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Projects How not to build a hotrod - My '33 Plymouth

Discussion in 'The Hokey Ass Message Board' started by Johnny Sparkle, Jan 6, 2018.

  1. Johnny Sparkle
    Joined: Sep 20, 2003
    Posts: 1,136

    Johnny Sparkle
    Member

    Step 552:

    Procrastinate.

    Step 553:

    Procrastinate a bit more.

    Step 554:

    Finally work on the other door and door opening. Don't quite finish it all the way. Use a wood screw to hold the door shut because installing a latch just seems...like...unfun...

    Procrastinate.
     

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  2. chiro
    Joined: Jun 23, 2008
    Posts: 832

    chiro
    ALLIANCE MEMBER

    ^^^Nice "procrastination". :rolleyes:
    Andy
     
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  3. Johnny Sparkle
    Joined: Sep 20, 2003
    Posts: 1,136

    Johnny Sparkle
    Member

    Step 555:

    Almost worked on the coupe on accident. Better sell the Shovelhead and start on another bike.

    1948 Harley. It's fun making all the bungs and spacers and mounts in the lathe.

    The engine and tranny are currently in a thousand pieces. This should delay coupe progress quite nicely.
     

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  4. Johnny Sparkle
    Joined: Sep 20, 2003
    Posts: 1,136

    Johnny Sparkle
    Member

    Step 642:

    Cut a big chunk of 18 gauge steel. Hit all the things with hammers on your ghetto sheetmetal brake (aka whatever metal tube you can clamp down)

    Use the fancy Harbor Freight shrinker/stretcher to curve the thing. Realize you are a wimp and don't enjoy holding a huge panel at shoulder height for hours.

    Next step, I need to make 4 long strips of 18GA and bend them 90° and curve them to make the lip that the outer skin will be folded over on. It's gonna suck.
     

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  5. 392
    Joined: Feb 27, 2007
    Posts: 1,100

    392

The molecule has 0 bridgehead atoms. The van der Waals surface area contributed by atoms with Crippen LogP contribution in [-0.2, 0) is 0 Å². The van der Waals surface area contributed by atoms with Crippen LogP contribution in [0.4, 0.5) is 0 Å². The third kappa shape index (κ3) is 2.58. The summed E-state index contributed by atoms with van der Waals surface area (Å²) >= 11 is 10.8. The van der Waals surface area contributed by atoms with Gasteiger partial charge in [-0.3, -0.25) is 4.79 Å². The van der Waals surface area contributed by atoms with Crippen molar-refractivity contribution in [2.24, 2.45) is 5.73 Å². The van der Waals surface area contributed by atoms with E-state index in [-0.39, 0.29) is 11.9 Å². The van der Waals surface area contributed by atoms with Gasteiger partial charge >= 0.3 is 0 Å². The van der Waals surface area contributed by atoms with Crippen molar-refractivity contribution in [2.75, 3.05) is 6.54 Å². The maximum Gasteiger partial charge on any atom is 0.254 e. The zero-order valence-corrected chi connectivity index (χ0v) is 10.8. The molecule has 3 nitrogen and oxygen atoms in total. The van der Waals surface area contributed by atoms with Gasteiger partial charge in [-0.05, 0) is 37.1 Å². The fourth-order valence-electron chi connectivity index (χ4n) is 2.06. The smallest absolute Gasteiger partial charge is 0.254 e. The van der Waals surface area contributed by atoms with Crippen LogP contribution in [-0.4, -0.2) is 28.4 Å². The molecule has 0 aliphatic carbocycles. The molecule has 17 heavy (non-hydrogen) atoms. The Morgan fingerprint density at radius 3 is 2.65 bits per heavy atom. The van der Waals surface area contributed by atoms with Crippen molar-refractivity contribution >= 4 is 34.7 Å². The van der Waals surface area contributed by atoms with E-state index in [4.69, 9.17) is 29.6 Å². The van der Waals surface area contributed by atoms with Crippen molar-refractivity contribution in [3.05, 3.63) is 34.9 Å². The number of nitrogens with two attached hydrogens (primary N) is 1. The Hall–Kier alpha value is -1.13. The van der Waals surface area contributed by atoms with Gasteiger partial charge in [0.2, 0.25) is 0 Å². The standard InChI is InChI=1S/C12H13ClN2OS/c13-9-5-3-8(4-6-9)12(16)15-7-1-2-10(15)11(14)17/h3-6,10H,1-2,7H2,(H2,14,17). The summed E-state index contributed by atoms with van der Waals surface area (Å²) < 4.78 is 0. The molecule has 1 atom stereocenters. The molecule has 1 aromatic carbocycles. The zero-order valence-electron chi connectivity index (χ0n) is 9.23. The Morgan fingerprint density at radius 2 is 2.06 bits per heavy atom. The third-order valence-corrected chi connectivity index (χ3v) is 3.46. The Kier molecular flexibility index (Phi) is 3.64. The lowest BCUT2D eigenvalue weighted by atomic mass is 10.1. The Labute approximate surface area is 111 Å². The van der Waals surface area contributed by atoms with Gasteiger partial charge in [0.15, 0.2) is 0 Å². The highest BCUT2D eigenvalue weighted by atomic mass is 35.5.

Member

    Great ride. Beautiful build. Kick ass work. Did I forget anything. Nope.
     
  6. forgot: entertaining
     
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  7. Johnny Sparkle
    Joined: Sep 20, 2003
    Posts: 1,136

    Johnny Sparkle
    Member

    forgot: terrible decision making
     
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  8. SEAAIRE354
    Joined: Sep 7, 2015
    Posts: 159

    SEAAIRE354
    Member

    Terrible decision making makes for great stories.
    Oh and awesome build threads.
    You remind me a lot of myself. Keep up the great work and entertainment


    Sent from my iPhone using H.A.M.B.
     
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  9. Johnny Sparkle
    Joined: Sep 20, 2003
    Posts: 1,136

    Johnny Sparkle
    Member

    Don't be so hard on yourself, I'm sure plenty of people like you.
     
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  10. Johnny Sparkle
    Joined: Sep 20, 2003
    Posts: 1,136

    Johnny Sparkle
    Member

    Step 643:

    Bump stops, baby!
     

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  11. raymay
    Joined: Mar 2, 2008
    Posts: 2,322

    raymay
    Member

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  12. Johnny Sparkle
    Joined: Sep 20, 2003
    Posts: 1,136

    Johnny Sparkle
    Member

    I remember reading your thread several years ago. It was your post that gave me the idea to buy '34 Ford wheelwells for my car. So, thanks for that.
     
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  13. Runnin shine
    Joined: Apr 12, 2013
    Posts: 2,986

    Runnin shine
    Member

    I’ve damn near perfected horrible decision making. Wish I could say the same for great entertaining stories.
    I get that though from your thread.


    Sent from my iPhone using The H.A.M.B. mobile app
     
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  14. Runnin shine
    Joined: Apr 12, 2013
    Posts: 2,986

    Runnin shine
    Member

    The bump stops here.


    Sent from my iPhone using The H.A.M.B. mobile app
     
  15. Johnny Sparkle
    Joined: Sep 20, 2003
    Posts: 1,136

    Johnny Sparkle
    Member

    Step 644:

    You have a slow drain in the bathroom. Use a plumbing snake and get it stuck. Call a plumber. Hang your head in shame.

    Step 645:

    Start making the flanges for the inner decklid.
     

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  16. Johnny Sparkle
    Joined: Sep 20, 2003
    Posts: 1,136

    Johnny Sparkle
    Member

    Step 646:

    Weld the angle things to the other thing. Make support things. Mount the latch thing. Trim the sides to make an even gap. I gapped the inner panel about 1/4", it may have been a bit wide, but it looks fine.

    Step 647:

    Cut out a giant piece of 20 gauge. Invite your friend over to help you run that steel on the English wheel.

    It's important to not know what the hell you are doing here. It's more interesting that way.